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Artist Ela Xora taken to hospital after failed hunger strike towards Piers Morgan

Artist Ela Xora riding horse: Photo by Emory Ruegg

Artist Ela Xora collapsed last night and was taken to hospital after 6 days on hunger strike against historically inaccurate comments made by Piers Morgan, presenter on ITV’s Good Morning Britain.

Announcing her new strike on Christmas day Xora said “I will sit in the seated Cybele pose, with a sheet over my head, in an isolated room in #FuturesMuseum, until Piers stands up and speaks the truth, we are not a massive new fad… I am reenacting the forced isolation of non binary people today (too many transgender+intersex people I know are rejected by their families, particularly poignant during the Xmas period) and the forced recluse status of non binary people and Cybeles clergy the Galli, in early Western culture.”

Earlier this month, Xora targeted Professor Mary Beard from the University of Cambridge in a similar performance art piece called “Sleeping Hermaphroditus Hunger Strike” during her exhibition The Mask of Intersex, until the worlds most influential classicist had apologised to non binary people, for repeatedly “skirting over pivotal and vast non binary history involving transgender and intersex people” Xora said in the press. The artist lasted 8 days before Mary Beard issued a one word apology on twitter to Xora and non binary people. But soon after apologising, she began to like tweets from her fans telling her not to apologise, evening clicking “love” to a tweet which contained an image saying she should behave like a puppy “If you can’t eat it or play with it, just pee on it and walk away”.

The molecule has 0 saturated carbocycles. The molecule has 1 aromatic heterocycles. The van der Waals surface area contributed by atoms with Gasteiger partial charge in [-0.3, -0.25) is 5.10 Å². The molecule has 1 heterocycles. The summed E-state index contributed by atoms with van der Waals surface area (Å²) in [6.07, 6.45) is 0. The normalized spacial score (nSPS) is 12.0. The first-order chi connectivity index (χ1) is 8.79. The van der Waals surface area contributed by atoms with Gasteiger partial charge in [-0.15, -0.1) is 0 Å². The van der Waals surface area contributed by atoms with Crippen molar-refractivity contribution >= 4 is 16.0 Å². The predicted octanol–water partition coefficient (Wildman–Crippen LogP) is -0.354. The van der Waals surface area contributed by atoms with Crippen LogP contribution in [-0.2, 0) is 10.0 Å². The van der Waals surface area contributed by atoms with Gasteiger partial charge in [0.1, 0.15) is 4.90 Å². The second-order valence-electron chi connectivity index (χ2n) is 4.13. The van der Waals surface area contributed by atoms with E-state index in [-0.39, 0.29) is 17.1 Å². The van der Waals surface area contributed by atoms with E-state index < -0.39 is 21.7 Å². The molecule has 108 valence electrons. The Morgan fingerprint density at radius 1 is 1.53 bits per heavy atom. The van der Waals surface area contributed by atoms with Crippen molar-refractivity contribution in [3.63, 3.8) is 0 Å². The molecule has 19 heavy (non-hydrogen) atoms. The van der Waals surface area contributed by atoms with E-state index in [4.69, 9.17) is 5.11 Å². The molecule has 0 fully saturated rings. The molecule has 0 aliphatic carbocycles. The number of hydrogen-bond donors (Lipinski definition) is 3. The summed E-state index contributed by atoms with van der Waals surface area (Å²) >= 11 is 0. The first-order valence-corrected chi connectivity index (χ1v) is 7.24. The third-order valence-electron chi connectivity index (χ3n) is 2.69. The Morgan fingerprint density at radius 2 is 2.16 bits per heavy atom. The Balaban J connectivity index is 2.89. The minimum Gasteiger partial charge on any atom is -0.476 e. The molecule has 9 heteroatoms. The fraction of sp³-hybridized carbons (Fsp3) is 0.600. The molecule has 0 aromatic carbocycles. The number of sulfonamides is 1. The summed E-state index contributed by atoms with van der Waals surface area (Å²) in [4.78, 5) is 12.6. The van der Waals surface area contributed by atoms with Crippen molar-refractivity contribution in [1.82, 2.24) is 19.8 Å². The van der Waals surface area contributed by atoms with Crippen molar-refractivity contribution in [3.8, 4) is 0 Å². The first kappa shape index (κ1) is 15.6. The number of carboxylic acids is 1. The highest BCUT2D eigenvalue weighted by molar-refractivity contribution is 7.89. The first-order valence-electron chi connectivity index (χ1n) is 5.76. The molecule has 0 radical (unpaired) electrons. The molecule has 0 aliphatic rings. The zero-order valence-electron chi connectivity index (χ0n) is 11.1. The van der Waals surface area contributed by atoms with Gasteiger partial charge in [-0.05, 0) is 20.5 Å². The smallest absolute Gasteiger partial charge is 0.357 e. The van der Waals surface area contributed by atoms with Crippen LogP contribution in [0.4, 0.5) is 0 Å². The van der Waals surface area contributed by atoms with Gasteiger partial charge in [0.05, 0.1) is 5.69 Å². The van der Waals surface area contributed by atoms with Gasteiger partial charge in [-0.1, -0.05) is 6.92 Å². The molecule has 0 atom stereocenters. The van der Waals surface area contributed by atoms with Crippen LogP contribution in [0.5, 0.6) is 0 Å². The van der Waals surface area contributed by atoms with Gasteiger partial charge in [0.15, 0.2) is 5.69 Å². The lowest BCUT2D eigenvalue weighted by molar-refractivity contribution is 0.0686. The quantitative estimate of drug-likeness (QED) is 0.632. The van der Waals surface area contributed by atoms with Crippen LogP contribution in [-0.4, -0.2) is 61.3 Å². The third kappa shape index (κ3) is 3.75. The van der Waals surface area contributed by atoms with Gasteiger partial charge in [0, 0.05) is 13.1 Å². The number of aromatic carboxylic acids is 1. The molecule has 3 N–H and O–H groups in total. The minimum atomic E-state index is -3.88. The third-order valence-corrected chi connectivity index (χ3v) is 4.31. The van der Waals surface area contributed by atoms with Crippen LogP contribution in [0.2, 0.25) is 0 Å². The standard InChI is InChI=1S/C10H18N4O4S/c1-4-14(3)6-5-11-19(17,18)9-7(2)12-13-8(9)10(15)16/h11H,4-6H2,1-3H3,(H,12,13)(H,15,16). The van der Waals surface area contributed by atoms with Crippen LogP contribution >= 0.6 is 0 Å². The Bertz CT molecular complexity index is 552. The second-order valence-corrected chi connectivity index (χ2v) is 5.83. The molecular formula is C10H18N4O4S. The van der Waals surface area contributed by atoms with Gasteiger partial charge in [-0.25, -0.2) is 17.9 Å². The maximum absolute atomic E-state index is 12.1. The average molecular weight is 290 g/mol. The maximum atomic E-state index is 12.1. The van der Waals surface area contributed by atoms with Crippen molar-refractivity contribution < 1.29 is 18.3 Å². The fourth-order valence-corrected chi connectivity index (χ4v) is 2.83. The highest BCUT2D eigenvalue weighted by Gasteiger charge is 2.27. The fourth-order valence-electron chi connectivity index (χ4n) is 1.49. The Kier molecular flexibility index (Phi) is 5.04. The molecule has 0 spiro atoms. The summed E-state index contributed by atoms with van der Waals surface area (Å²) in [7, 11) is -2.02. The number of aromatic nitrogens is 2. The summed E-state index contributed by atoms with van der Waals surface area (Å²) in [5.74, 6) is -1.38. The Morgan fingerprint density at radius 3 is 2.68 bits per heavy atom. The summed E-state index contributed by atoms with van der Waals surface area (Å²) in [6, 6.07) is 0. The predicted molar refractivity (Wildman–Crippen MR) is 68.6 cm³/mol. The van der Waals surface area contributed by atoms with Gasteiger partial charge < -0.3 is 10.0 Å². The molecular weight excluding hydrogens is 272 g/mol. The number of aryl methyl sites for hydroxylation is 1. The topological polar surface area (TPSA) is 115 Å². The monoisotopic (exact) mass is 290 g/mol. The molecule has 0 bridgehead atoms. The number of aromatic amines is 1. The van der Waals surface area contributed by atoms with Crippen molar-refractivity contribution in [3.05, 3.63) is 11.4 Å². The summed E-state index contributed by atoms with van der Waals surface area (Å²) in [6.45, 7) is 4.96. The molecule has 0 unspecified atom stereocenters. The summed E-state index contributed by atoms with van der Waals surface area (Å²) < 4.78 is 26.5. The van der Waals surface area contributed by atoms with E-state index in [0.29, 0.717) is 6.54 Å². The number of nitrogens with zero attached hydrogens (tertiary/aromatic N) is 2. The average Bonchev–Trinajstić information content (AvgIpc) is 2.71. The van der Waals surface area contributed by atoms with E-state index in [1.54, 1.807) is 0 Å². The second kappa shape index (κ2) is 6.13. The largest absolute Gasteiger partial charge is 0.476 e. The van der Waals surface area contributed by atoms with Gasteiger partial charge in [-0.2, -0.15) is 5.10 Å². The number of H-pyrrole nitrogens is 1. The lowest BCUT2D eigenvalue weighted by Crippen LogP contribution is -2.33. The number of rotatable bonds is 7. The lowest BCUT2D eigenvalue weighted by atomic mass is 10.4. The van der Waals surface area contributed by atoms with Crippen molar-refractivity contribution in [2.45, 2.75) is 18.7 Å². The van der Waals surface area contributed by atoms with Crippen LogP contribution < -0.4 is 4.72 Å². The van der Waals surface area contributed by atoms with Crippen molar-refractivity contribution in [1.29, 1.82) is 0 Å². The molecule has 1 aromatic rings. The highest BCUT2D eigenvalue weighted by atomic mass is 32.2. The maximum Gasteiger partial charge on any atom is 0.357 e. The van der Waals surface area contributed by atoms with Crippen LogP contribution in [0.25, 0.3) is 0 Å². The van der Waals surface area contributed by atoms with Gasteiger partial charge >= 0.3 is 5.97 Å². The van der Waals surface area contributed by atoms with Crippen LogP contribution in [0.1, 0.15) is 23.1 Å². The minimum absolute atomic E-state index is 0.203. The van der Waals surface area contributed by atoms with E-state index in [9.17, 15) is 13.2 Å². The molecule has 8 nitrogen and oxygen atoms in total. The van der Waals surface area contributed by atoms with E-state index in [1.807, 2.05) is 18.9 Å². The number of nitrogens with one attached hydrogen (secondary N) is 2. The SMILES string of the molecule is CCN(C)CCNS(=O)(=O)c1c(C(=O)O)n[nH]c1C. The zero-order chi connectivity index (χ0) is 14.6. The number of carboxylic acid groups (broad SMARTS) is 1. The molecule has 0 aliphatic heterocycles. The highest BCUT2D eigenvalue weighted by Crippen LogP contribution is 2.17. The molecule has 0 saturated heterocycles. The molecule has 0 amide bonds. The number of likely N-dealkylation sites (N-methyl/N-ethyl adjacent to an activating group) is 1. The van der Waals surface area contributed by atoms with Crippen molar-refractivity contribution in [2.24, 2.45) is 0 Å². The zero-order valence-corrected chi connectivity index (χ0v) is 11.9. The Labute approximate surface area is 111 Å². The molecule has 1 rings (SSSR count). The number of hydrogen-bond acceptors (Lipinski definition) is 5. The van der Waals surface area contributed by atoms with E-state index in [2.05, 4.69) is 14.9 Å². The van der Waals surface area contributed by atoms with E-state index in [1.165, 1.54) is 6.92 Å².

WorldArts revealed this year that Museum curators in Cambridge had banned ancient transgender and intersex history, alongside the erasure of fascinating and important art depicting ancient non binary deities worshipped in early Western society, like Hermaphroditus and Cybele, because their bodies “were not fit for public viewing”. Xora’s extreme performance here also exposes the tradition in Cambridge Museums of covering naked statues in large sheets, upon the arrival of certain religious parties of children.











Posted in: News on December 31, 2017 by...